Date registered: Apr 2008
Mentioned: 1 Post(s)
Quoted: 2 Post(s)
Joey, isn't the oil pressure gauge in the instrument cluster working? It should go all the way to the maximum when driving and down to around 15 PSI at idle, when the engine is warm. What does the oil look like? Is it foamy or milky looking, or is it clean, fresh and "oily" looking? A lower end (rod or main bearing) noise will be at engine speed (RPM) and sound/feel like a dull thud, almost like someone is hammering on something. It will be more pronounced under load, and a little quieter when you let off the throttle. So, on and off throttle the sound and volume will be different. A top end (valve train) noise will be at about half engine speed (RPM), higher pitched tapping type of noise. If it is a valve noise, and there are multiple cylinders involved, the noise may be continuous as opposed to intermittant when the affected cylinder valves of one or two are closed. All this being said, these engines are quite bullet proof and usually don't encounter major failures unless they have a zillion miles on them, they've been run low or out of oil, or have been grossly neglected over a long period of time. Let's check the easy stuff first....oil status (pull the dipstick to check) as indicated above, and oil pressure. If that's OK, pull the valve cover (two bolts) and take a look at the cam and valve train. Everything should be evenly wet with oil (all rocker arms and cam lobes) and nothing obviously broken or sloppy loose. The cam lobes should all me mostly shiny with maybe slight oily discoloration, and uniform...no flat, dull or worn looking lobes. You can jiggle each rocker arm. Some will be tight and some should be very slightly loose. None should be excessively loose. If everything is dry and crusty, you need to find out why. There is an oiling tube that runs the length of the engine and squirts oil onto the valve train. The oiling holes sometimes get plugged up. If it's dry you may want to have someone start the engine briefly to see if oil is coming out of these holes. Don't run it too long or you'll have a mess if it is oiling properly. If all that is OK, put the valve cover back on and loosen each spark plug wire at the spark plug. Use an insulated plug wire puller or non damaging insulated pliers and have someone start the engine. CAUTION: If you don't use insulated pliers, you'll get zapped real good. Have them accelerate the engine to the point where the noise is apparent, and then, one at a time, pull each plug wire, listen and then replace. The noise will go away or get considerably quieter when you pull the wire from the affected cylinder. Let's hope this is not the problem. Let us know how this all goes.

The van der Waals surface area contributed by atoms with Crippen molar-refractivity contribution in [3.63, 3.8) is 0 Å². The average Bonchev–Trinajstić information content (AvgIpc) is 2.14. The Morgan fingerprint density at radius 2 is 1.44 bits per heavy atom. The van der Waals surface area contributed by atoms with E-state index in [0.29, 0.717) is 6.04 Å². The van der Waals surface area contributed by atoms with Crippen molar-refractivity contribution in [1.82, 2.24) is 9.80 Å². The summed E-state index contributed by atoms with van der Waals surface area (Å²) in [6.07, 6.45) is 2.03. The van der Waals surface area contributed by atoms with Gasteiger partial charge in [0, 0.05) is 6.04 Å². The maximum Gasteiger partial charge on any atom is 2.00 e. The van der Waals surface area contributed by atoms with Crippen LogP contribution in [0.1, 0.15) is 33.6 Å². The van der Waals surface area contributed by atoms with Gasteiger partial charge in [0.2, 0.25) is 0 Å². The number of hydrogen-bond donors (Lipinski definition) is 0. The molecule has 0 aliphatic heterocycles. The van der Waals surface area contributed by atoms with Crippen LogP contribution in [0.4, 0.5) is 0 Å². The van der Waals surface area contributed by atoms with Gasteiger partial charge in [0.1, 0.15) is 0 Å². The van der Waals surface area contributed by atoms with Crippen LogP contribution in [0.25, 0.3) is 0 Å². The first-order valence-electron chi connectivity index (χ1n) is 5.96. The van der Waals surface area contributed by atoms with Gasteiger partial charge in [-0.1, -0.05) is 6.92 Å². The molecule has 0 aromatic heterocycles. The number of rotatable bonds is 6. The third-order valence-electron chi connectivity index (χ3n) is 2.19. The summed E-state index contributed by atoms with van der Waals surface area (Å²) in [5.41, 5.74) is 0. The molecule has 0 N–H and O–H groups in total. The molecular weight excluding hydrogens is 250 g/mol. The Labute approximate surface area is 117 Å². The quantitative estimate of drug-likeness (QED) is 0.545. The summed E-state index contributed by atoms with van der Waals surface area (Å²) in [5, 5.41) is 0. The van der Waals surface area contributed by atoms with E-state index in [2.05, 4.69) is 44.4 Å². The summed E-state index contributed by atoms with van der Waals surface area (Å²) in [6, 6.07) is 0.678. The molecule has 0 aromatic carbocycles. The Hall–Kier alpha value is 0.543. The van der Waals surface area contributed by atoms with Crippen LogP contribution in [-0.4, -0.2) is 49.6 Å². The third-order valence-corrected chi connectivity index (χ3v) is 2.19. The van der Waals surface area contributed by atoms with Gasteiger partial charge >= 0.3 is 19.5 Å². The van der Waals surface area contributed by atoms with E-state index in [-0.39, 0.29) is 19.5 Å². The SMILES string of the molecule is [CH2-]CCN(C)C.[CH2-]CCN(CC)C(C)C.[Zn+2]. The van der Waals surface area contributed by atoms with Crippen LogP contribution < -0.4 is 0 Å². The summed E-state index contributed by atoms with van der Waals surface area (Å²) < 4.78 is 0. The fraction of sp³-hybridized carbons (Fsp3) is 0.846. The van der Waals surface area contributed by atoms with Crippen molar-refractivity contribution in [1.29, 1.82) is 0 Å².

Last edited by mbbuff; 03-22-2010 at 08:38 PM.